Feeds

Blaster body count '8m or above' - MS

Clean-up squad

  • alert
  • submit to reddit

SANS - Survey on application security programs

The infamous Blaster worm infected far more PCs than previously thought - at least eight million, according to Microsoft.

The figure come from the number of times a special Blaster clean-up tool, released by Microsoft in January, has been applied. The tool, available through Windows Update, is cleans up infected machines and also patches PC against the vuln which Blaster exploits.

More than 16 million PCs submitted to Windows Update were infected by Blaster; but that figure is less reliable than the tool download stat because it could include systems counted more than once. Many of those who go to Windows Update may not go through the disinfection process immediately, if at all.

Estimates from security firms and the Internet Storm Centre at the time of Blaster first appearance last August suggested only 500,000 systems had been infected. This data was derived from scanning probes generated from infected PCs. The discrepancy between early data and Microsoft's latest figures could be explained by the containment of scanning behind corporate firewalls, although this theory remains unproven.

Stephen Toulouse, security program manager for Microsoft's security response centre, is confident that the new figures are accurate.

"The [clean-up] tool doesn't even get offered to users, unless they had patches installed and we detected the existence of Blaster on their computer," he told CNET. ®

Related stories

Blaster rewrites Windows worm rules
Microsoft releases Blaster clean-up tool
Blaster clean-up tool was stellar success - MS
Blaster beats up British business

Combat fraud and increase customer satisfaction

More from The Register

next story
Parent gabfest Mumsnet hit by SSL bug: My heart bleeds, grins hacker
Natter-board tells middle-class Britain to purée its passwords
Samsung Galaxy S5 fingerprint scanner hacked in just 4 DAYS
Sammy's newbie cooked slower than iPhone, also costs more to build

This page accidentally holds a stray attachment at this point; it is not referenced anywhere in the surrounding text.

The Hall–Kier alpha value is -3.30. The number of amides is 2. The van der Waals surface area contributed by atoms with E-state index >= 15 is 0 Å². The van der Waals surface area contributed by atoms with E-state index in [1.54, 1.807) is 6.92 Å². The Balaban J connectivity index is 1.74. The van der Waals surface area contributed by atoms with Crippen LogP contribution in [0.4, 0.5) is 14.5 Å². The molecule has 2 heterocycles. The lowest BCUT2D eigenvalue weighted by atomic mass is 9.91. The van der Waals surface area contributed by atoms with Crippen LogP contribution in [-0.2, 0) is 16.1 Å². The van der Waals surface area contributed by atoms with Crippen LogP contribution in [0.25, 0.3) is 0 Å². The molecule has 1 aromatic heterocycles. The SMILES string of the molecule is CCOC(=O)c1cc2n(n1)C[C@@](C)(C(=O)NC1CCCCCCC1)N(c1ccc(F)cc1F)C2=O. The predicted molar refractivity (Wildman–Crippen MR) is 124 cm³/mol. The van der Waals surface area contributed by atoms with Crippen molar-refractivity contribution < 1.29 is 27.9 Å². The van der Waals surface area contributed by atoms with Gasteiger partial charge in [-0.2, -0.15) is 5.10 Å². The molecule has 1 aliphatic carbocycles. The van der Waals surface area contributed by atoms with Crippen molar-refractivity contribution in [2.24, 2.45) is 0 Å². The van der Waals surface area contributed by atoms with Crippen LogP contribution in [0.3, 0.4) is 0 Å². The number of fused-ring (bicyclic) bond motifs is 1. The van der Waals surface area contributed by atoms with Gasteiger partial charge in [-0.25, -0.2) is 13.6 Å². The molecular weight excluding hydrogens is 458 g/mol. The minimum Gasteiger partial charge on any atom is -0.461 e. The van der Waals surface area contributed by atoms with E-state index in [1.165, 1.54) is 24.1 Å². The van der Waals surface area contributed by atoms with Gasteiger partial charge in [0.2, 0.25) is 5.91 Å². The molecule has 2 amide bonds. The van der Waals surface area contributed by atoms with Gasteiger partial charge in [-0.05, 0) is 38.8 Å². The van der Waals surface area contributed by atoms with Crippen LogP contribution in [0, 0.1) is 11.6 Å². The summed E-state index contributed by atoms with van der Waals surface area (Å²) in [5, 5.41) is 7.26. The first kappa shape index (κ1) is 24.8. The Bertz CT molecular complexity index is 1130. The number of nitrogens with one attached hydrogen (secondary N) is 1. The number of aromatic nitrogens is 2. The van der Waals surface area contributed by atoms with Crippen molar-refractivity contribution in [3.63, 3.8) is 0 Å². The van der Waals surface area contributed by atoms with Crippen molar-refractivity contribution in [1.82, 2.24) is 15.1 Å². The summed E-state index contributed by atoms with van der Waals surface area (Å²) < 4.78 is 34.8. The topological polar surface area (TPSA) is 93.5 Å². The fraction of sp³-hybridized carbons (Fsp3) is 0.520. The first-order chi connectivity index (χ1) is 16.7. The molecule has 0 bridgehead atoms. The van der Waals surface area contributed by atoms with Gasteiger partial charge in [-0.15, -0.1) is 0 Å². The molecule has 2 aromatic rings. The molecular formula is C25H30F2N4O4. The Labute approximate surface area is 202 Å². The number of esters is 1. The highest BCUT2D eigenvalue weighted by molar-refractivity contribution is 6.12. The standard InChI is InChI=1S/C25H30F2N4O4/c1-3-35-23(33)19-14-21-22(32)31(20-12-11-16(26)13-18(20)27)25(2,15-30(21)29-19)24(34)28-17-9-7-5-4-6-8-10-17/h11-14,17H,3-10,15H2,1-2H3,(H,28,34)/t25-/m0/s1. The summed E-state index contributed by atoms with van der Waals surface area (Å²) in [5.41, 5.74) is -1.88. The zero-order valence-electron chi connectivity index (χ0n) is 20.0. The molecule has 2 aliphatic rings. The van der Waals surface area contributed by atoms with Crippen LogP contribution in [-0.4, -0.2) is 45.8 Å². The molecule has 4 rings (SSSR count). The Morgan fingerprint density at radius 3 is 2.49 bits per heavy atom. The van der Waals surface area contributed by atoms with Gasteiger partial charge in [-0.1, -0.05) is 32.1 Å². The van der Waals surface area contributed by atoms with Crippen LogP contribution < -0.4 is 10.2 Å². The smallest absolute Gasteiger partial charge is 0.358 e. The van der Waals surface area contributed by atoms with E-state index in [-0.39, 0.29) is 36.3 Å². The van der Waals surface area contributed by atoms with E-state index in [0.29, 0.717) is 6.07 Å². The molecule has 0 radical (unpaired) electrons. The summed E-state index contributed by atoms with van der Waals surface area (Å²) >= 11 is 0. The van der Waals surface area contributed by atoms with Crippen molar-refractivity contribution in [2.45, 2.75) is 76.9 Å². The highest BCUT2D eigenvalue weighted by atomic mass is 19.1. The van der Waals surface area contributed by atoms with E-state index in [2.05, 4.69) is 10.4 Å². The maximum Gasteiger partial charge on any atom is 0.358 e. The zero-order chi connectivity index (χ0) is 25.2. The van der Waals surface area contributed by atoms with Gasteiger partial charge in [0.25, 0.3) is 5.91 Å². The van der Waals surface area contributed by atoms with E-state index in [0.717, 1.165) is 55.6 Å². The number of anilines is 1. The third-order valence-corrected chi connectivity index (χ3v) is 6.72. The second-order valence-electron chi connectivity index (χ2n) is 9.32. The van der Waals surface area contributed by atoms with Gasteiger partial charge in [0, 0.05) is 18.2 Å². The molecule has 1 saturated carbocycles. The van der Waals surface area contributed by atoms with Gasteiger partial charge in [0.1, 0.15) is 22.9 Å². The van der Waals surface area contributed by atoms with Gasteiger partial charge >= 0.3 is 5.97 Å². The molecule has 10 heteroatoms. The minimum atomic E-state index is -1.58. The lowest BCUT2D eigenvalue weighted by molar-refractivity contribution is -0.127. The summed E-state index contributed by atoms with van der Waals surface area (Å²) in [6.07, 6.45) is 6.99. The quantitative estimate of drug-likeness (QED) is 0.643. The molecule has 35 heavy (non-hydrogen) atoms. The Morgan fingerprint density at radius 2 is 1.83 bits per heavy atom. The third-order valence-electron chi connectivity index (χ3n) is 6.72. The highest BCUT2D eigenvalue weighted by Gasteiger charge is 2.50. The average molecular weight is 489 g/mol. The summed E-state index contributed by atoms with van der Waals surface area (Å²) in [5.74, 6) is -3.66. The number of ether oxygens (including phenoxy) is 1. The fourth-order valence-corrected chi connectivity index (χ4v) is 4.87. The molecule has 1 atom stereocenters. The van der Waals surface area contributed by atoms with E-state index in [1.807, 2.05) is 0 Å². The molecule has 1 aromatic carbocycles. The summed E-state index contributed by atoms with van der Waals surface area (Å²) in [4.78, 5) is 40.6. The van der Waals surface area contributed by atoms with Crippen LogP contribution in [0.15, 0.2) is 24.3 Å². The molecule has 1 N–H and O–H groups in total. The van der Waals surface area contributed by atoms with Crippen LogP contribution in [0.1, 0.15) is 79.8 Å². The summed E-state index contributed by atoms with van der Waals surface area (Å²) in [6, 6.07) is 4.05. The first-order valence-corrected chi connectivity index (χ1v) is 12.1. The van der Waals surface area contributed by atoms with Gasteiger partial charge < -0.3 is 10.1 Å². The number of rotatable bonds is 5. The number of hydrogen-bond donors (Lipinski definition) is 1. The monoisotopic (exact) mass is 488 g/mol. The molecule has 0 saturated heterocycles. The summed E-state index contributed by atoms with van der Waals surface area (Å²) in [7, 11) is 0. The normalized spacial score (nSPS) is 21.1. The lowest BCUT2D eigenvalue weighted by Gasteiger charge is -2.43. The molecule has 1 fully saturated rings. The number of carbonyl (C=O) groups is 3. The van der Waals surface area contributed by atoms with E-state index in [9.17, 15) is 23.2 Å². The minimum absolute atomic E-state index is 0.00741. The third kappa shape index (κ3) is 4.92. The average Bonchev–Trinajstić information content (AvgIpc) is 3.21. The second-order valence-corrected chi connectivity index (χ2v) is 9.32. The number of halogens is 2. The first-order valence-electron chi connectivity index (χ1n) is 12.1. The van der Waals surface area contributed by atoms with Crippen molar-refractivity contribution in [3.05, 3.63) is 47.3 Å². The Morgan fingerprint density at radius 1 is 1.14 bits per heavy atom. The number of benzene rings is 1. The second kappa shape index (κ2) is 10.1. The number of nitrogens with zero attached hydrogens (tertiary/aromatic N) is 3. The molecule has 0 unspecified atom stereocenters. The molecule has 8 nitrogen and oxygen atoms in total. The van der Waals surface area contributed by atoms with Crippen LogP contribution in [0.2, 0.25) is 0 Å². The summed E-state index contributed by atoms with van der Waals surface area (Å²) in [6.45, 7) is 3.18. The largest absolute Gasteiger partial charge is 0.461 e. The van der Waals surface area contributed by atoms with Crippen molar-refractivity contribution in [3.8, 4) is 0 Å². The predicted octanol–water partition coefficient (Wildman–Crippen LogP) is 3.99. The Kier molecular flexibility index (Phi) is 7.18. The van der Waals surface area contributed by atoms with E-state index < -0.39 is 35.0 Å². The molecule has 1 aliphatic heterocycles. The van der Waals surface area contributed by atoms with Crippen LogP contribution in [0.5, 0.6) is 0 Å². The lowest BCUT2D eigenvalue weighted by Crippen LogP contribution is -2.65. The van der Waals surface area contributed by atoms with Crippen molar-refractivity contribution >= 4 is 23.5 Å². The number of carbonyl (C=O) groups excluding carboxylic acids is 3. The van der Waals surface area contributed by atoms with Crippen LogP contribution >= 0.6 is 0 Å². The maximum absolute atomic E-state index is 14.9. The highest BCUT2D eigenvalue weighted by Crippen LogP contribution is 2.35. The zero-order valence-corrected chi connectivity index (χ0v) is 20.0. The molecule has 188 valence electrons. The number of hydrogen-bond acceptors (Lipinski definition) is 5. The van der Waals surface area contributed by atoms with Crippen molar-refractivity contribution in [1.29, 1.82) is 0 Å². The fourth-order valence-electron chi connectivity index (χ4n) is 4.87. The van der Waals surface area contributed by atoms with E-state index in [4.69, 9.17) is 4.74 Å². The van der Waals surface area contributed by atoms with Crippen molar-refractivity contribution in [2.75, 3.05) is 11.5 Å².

Obama allows NSA to exploit 0-days: report
If the spooks say they need it, they get it
Web data BLEEDOUT: Users to feel the pain as Heartbleed bug revealed
Vendors and ISPs have work to do updating firmware - if it's possible to fix this
Snowden-inspired crypto-email service Lavaboom launches
German service pays tribute to Lavabit
One year on: diplomatic fail as Chinese APT gangs get back to work
Mandiant says past 12 months shows Beijing won't call off its hackers
Call of Duty 'fragged using OpenSSL's Heartbleed exploit'
So it begins ... or maybe not, says one analyst
NSA denies it knew about and USED Heartbleed encryption flaw for TWO YEARS
Agency forgets it exists to protect communications, not just spy on them
prev story

Whitepapers

Designing a defence for mobile apps
In this whitepaper learn the various considerations for defending mobile applications; from the mobile application architecture itself to the myriad testing technologies needed to properly assess mobile applications risk.
3 Big data security analytics techniques
Applying these Big Data security analytics techniques can help you make your business safer by detecting attacks early, before significant damage is done.
Five 3D headsets to be won!
We were so impressed by the Durovis Dive headset we’ve asked the company to give some away to Reg readers.
The benefits of software based PBX
Why you should break free from your proprietary PBX and how to leverage your existing server hardware.
Securing web applications made simple and scalable
In this whitepaper learn how automated security testing can provide a simple and scalable way to protect your web applications.